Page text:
Monday, July 7, 2014

Changing the story

“There's always a story. It's all stories, really. The sun coming up every day is a story. Everything's got a story in it. Change the story, change the world.” 
― Terry PratchettA Hat Full of Sky

A good story is only good if starts and stops int he right place and includes some details while excluding others.  This is an obvious truth, but it's one we often overlook. By overlooking it, we tend to ignore the power of the storyteller in entertainment and in more mundane arenas.

How often do we question the motive of the storyteller? Do we routinely wonder about the gaps in storytelling or why certain characters are flat and unimportant, even when those characters are based on real people who faced triumphs and turmoil and had to make hard decisions and laughed and loved and did all the things we do? No we tend not to, and that is both a hallmark of the storyteller's power, but a failing in how we are taught to critically question the reality around us. It gives storytellers a way to manipulate what we take away from a story.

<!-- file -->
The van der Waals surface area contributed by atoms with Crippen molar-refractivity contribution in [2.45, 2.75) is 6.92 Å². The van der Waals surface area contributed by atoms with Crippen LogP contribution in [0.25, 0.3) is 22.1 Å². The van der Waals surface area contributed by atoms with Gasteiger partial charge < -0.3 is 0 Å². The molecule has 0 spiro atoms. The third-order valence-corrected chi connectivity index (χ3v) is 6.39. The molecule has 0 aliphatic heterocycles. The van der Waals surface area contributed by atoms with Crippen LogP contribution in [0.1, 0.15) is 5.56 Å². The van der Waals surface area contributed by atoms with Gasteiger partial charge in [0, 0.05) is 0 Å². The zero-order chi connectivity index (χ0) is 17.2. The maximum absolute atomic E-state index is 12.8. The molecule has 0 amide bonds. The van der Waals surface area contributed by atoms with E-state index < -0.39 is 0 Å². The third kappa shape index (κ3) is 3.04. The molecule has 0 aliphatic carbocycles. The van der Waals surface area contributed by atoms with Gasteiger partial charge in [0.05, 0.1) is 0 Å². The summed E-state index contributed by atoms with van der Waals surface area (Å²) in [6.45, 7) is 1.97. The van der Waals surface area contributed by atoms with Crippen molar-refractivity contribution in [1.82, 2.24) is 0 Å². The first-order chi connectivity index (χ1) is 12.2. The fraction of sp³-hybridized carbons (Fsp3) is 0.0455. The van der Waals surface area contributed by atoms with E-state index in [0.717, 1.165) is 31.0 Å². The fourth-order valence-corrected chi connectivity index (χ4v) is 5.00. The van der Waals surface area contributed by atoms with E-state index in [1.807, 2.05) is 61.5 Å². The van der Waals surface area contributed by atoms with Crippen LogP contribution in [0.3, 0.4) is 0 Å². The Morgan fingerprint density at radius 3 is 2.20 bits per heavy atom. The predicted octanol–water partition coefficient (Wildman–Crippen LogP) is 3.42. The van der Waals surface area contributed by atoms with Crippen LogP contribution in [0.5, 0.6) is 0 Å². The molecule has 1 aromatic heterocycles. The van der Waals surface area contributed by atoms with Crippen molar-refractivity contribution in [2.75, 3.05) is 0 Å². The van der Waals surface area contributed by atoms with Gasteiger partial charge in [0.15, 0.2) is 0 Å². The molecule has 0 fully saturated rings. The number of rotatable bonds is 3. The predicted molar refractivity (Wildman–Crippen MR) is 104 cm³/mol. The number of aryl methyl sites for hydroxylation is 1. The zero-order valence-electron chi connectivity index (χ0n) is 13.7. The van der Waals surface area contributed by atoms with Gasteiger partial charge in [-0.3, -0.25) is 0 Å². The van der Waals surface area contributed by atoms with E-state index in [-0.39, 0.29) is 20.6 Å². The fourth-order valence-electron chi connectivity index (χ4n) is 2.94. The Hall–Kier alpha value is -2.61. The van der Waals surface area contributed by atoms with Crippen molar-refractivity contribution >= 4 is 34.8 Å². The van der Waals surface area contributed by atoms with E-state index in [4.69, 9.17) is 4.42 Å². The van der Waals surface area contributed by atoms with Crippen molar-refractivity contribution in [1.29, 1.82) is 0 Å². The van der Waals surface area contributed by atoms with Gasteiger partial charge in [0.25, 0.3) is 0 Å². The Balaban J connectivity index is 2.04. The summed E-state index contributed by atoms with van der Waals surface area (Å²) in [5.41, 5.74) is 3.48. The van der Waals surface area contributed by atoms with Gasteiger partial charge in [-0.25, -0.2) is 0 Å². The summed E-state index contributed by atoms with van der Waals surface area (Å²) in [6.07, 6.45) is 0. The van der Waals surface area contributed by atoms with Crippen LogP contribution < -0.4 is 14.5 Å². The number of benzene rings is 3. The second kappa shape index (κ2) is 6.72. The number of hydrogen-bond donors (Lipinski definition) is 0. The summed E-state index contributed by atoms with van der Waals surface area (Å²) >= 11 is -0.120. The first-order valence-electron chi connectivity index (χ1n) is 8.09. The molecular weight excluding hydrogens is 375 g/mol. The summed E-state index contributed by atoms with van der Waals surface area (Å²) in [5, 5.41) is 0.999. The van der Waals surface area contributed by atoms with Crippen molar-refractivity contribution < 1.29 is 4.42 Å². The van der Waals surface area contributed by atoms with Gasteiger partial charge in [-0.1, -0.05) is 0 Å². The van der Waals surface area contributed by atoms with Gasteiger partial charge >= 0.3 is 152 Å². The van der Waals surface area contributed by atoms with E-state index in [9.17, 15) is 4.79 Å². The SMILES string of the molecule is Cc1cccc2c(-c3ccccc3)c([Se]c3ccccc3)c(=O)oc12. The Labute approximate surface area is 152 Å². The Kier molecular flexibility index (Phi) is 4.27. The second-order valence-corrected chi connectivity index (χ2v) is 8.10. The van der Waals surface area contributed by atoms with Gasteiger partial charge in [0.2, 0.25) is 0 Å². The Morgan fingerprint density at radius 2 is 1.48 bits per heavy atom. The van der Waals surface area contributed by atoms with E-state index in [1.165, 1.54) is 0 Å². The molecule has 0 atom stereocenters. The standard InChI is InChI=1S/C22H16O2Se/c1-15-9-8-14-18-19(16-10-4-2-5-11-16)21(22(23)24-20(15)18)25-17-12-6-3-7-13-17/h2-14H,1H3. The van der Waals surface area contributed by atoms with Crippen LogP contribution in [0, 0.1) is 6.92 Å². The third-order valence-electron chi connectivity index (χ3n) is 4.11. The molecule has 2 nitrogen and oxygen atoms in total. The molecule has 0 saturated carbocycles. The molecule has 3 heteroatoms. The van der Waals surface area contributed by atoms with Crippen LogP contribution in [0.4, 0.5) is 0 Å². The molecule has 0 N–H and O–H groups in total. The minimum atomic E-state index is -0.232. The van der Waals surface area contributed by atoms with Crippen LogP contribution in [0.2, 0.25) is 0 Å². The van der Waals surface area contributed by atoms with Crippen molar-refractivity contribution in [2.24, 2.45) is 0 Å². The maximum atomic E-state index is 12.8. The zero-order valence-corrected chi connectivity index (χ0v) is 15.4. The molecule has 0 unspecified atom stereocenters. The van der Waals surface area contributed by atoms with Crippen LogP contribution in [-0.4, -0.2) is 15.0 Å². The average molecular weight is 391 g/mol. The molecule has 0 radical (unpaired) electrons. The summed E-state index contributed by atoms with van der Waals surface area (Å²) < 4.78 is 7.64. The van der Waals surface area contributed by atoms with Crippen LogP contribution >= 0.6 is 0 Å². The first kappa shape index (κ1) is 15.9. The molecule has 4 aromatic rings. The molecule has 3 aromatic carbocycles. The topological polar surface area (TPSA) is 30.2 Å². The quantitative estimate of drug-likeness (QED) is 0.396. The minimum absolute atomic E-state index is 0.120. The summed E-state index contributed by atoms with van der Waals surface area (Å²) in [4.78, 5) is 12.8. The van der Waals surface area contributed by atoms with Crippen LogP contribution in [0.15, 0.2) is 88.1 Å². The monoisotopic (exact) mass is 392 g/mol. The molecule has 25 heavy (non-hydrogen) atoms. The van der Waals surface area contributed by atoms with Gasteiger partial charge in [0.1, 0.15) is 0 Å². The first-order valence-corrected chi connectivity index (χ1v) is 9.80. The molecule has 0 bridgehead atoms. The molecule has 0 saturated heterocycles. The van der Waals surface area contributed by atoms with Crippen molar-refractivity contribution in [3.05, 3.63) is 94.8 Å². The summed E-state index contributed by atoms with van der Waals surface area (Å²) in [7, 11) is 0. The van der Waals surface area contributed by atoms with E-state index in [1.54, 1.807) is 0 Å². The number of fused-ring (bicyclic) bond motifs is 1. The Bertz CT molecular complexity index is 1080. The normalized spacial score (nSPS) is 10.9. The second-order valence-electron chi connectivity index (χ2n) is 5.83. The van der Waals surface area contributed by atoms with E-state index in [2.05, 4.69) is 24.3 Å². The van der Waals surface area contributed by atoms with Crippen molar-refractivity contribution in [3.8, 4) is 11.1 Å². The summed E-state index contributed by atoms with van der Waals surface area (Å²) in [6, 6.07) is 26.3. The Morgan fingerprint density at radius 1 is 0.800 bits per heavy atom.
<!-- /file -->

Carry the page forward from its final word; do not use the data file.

Take the American rags-to-riches narrative genre, for example, it paints the picture of a hard-working, clever, brave soul who made it big, but rarely does it acknowledge all of the help that individual gets along the way. It ignores the contributions of industrious and loyal workers, caregivers, and romantic partners in favor of inflating the main character alone to superhuman proportions.  The sacrifices of everyone around them, are completely ignored. Anyone they trample and abuse is left out of the narrative.  The truth is edited into some palatable, something powerfully seductive and dangerous that tells that selfishness and financial success is the objective of life.

However, if we take this same story and include these elements, we get a tale of someone who was lucky in who they born to, who they knew, and who helped them. We see how complicated the relationships around us are, and how often those relationships pave the way for incredible feats. It also illustrates the inherent pitfalls of these relationships, how they are used against us, how they can be abused, how egos can destroy even the greatest creation.

I urge you to look at the stories, myths and legends around you, those that inspire, haunt, or motivate, and look for what's missing in them.  Is the story really as simply and heroic as it seems, or is it facet of something complicated and vast?  Search for the helping hands who are never thanked, the relationships that influenced actions, and the lucky chances that made all the difference. Then question who really is the hero and who is the villain. That's how you change the story, that's how you start to change the world.

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